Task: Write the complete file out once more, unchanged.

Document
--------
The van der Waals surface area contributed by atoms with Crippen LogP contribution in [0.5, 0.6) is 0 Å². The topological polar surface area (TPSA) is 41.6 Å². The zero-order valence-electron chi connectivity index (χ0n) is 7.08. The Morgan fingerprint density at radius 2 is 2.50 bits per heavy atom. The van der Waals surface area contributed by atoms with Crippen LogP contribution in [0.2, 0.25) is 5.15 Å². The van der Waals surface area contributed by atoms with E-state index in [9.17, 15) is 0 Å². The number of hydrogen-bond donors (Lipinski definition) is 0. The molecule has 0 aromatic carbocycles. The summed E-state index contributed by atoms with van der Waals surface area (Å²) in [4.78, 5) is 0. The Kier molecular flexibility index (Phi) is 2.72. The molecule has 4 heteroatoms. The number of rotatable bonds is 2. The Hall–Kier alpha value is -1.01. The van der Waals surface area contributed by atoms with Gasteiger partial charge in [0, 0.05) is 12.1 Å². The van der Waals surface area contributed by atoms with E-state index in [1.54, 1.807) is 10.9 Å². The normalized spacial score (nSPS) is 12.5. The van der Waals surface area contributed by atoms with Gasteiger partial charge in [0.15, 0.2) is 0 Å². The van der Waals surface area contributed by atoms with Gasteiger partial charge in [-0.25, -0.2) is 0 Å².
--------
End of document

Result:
The van der Waals surface area contributed by atoms with Crippen LogP contribution in [0.5, 0.6) is 0 Å². The topological polar surface area (TPSA) is 41.6 Å². The zero-order valence-electron chi connectivity index (χ0n) is 7.08. The Morgan fingerprint density at radius 2 is 2.50 bits per heavy atom. The van der Waals surface area contributed by atoms with Crippen LogP contribution in [0.2, 0.25) is 5.15 Å². The van der Waals surface area contributed by atoms with E-state index in [9.17, 15) is 0 Å². The number of hydrogen-bond donors (Lipinski definition) is 0. The molecule has 0 aromatic carbocycles. The summed E-state index contributed by atoms with van der Waals surface area (Å²) in [4.78, 5) is 0. The Kier molecular flexibility index (Phi) is 2.72. The molecule has 4 heteroatoms. The number of rotatable bonds is 2. The Hall–Kier alpha value is -1.01. The van der Waals surface area contributed by atoms with Gasteiger partial charge in [0, 0.05) is 12.1 Å². The van der Waals surface area contributed by atoms with E-state index in [1.54, 1.807) is 10.9 Å². The normalized spacial score (nSPS) is 12.5. The van der Waals surface area contributed by atoms with Gasteiger partial charge in [0.15, 0.2) is 0 Å². The van der Waals surface area contributed by atoms with Gasteiger partial charge in [-0.25, -0.2) is 0 Å².